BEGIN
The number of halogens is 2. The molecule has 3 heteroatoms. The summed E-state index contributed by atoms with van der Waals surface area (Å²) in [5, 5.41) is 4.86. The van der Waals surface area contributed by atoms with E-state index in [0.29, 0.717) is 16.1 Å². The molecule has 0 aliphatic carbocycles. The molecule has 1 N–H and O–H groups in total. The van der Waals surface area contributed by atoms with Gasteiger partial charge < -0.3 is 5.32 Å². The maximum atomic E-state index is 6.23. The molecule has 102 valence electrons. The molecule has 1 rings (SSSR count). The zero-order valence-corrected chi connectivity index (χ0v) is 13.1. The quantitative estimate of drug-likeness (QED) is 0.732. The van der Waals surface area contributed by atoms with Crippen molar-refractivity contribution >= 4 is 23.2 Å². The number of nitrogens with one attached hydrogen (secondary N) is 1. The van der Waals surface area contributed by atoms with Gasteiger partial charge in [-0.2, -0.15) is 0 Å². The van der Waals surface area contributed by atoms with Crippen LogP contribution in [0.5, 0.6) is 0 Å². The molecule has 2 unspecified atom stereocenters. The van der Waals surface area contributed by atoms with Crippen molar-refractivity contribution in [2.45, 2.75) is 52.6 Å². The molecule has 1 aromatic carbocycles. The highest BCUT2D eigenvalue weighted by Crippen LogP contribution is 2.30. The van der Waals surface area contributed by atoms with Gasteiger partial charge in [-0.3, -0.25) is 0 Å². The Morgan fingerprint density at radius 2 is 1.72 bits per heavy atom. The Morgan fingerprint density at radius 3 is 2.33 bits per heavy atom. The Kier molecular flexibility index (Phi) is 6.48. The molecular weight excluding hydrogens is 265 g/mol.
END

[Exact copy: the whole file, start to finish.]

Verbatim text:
The number of halogens is 2. The molecule has 3 heteroatoms. The summed E-state index contributed by atoms with van der Waals surface area (Å²) in [5, 5.41) is 4.86. The van der Waals surface area contributed by atoms with E-state index in [0.29, 0.717) is 16.1 Å². The molecule has 0 aliphatic carbocycles. The molecule has 1 N–H and O–H groups in total. The van der Waals surface area contributed by atoms with Gasteiger partial charge < -0.3 is 5.32 Å². The maximum atomic E-state index is 6.23. The molecule has 102 valence electrons. The molecule has 1 rings (SSSR count). The zero-order valence-corrected chi connectivity index (χ0v) is 13.1. The quantitative estimate of drug-likeness (QED) is 0.732. The van der Waals surface area contributed by atoms with Crippen molar-refractivity contribution >= 4 is 23.2 Å². The number of nitrogens with one attached hydrogen (secondary N) is 1. The van der Waals surface area contributed by atoms with Gasteiger partial charge in [-0.2, -0.15) is 0 Å². The van der Waals surface area contributed by atoms with Crippen LogP contribution in [0.5, 0.6) is 0 Å². The molecule has 2 unspecified atom stereocenters. The van der Waals surface area contributed by atoms with Crippen molar-refractivity contribution in [2.45, 2.75) is 52.6 Å². The molecule has 1 aromatic carbocycles. The highest BCUT2D eigenvalue weighted by Crippen LogP contribution is 2.30. The van der Waals surface area contributed by atoms with Gasteiger partial charge in [-0.3, -0.25) is 0 Å². The Morgan fingerprint density at radius 2 is 1.72 bits per heavy atom. The Morgan fingerprint density at radius 3 is 2.33 bits per heavy atom. The Kier molecular flexibility index (Phi) is 6.48. The molecular weight excluding hydrogens is 265 g/mol.